In my recent interview with AMD's director of commercial solutions Margaret Lewis, part of the conversation covered the area of benchmarks; most notably the question of what the industry standard benchmark should be when the technology inside a computer is designed to deliver a certain amount of performance in exchange for a specific amount of energy consumption. In the old days of benchmarking (and even looking at most benchmarks today), the focus is most often on straight out bang (performance over a given time frame) or bang for the buck (aka: price/performance). But with today's sharply rising cost of energy (last week, Iran warned that oil would go to $200 per barrel as the result of any embargo placed on it), businesses are and should be looking at the impact of energy costs on their bottom line. For larger businesses that run lots of servers or datacenters, the energy costs could range from significant to devastating in what I think of as a potential triple whammy.
The first whammy is the sheer cost of electricity for your computers. In many cases, there are servers sitting around that are running 24 hours a day but that are underutilized which means that they're sort of like keeping the lights on in a room for the entire day when the total amount of time spent in the room (by humans) over any given 24 hour period is 15 minutes. Such servers are great candidates for consolidation using a virtualization technology like Xen.
In other cases, companies may have pursued a scale-out strategy where scaling up might have made more sense. Where as scaling-out involves additional systems to accomodate a growing load, scaling up involves adding more processors (or these days, more "cores") to an existing system. Most people believe the latter approach is the more energy-conservative one but there are plenty of scale-out proponents that would probably argue otherwise. Lack of a widely accepted benchmark makes the arguement difficult to reconcile.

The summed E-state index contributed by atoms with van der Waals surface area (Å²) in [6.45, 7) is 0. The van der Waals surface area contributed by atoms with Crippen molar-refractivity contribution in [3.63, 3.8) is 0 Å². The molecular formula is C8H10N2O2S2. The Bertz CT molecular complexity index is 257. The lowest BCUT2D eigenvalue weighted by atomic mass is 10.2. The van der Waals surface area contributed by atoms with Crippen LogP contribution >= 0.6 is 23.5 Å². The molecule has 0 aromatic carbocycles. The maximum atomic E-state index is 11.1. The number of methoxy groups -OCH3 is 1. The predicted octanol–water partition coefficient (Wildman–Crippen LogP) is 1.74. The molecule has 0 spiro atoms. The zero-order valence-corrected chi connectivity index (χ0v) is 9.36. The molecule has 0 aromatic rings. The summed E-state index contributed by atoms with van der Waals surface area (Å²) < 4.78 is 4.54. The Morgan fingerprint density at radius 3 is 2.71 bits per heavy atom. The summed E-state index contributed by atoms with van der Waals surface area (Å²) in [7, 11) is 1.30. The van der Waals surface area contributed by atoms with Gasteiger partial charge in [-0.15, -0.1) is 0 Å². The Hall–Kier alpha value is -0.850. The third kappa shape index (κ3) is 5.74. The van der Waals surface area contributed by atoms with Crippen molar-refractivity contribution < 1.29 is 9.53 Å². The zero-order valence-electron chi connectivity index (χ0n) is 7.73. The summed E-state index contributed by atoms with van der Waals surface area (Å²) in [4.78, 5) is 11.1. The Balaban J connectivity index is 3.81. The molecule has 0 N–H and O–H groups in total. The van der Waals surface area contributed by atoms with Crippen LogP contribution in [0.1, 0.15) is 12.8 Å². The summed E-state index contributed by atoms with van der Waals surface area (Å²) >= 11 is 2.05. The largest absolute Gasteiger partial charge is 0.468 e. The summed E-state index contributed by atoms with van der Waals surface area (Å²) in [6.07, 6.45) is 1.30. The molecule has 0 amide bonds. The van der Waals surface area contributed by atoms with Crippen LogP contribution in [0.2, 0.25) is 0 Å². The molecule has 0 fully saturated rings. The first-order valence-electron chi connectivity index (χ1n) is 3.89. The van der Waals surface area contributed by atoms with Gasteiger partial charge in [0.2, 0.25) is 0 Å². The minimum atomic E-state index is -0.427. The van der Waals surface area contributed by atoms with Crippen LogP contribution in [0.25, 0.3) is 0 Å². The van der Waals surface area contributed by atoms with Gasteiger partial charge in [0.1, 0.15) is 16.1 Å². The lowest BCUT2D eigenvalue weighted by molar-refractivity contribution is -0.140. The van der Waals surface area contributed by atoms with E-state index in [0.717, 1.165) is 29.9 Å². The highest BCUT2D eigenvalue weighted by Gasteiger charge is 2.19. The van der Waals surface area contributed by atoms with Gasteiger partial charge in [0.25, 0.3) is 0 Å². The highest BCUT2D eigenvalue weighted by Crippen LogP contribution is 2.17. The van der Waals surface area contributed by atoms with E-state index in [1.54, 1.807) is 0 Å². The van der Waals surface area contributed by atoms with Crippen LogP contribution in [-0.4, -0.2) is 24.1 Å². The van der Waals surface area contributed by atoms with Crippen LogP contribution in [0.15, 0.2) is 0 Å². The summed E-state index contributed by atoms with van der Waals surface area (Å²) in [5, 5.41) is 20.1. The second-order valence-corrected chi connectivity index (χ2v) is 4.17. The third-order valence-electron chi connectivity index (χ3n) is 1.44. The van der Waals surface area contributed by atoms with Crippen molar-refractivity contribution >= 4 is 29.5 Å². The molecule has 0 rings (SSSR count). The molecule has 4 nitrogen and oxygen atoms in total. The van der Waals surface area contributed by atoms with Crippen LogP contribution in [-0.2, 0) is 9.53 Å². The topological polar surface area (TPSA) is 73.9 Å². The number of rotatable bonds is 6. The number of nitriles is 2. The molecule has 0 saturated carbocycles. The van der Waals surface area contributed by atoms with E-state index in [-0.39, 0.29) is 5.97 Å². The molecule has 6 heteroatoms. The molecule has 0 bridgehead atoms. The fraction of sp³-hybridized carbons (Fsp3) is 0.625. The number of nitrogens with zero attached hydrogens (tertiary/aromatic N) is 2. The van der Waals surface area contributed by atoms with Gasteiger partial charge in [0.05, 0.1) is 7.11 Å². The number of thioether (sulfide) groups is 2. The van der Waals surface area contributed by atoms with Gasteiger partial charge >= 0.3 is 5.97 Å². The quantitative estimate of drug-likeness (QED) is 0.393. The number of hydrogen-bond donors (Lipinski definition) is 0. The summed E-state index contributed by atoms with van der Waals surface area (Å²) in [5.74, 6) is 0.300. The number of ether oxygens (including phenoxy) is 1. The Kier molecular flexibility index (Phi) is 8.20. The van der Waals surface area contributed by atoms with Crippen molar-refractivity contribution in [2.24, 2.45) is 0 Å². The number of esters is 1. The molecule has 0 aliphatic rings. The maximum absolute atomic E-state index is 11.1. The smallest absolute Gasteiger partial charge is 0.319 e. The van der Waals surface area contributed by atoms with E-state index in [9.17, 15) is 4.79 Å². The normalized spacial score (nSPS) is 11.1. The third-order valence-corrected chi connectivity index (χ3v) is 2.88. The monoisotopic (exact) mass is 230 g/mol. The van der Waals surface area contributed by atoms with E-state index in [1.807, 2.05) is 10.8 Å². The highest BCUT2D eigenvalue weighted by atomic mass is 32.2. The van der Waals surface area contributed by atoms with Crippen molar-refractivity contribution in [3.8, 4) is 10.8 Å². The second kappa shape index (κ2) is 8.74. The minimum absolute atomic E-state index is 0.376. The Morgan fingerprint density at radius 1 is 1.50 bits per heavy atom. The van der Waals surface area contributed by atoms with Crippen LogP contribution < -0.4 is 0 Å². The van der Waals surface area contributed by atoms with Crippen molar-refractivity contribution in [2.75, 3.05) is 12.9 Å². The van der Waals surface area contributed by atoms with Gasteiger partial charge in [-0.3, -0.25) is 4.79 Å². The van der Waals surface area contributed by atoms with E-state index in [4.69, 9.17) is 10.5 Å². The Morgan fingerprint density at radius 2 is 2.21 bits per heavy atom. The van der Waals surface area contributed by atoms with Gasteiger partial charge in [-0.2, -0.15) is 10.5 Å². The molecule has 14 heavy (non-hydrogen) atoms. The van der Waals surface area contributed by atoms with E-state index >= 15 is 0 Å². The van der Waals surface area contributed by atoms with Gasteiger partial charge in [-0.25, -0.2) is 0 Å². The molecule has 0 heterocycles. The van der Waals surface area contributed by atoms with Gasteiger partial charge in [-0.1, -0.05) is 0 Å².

The second whammy has a lot to do with the first. The more heat that a system gives off, the more you must find ways to keep those systems cool. It's one thing to air condition office space. It's an entirely different thing to air condition a room that's full of space heaters (servers, minicomputers, mainframes, and the rest of equipment that goes with them). As the cost of energy goes up, not only does it cost a small fortune to run all of that iron, it cost another fortune to keep it cool. So, imagine if you started looking for ways to reduce the energy requirements for your systems (without sacrificing performance) which in turn would result in a reduction of heat output which in turn would result in a reduction of air conditioning costs.
The third whammy comes at you when your neighbors are doing the same thing you might be doing -- ignoring the energy consumption proboem. If everybody turns a blind-eye and just assumes they can continue to pay for the energy regardless of the cost, the net result is that your local power grid becomes overwhelmed during a heat wave and then suddenly, the cost is no longer a function of money. While your systems are browned or blacked-out, the revenue to your business starts to slip through your fingers. Put another way, while your energy costs are going up, the money you were counting on to pay for them is going down. Not a good situation.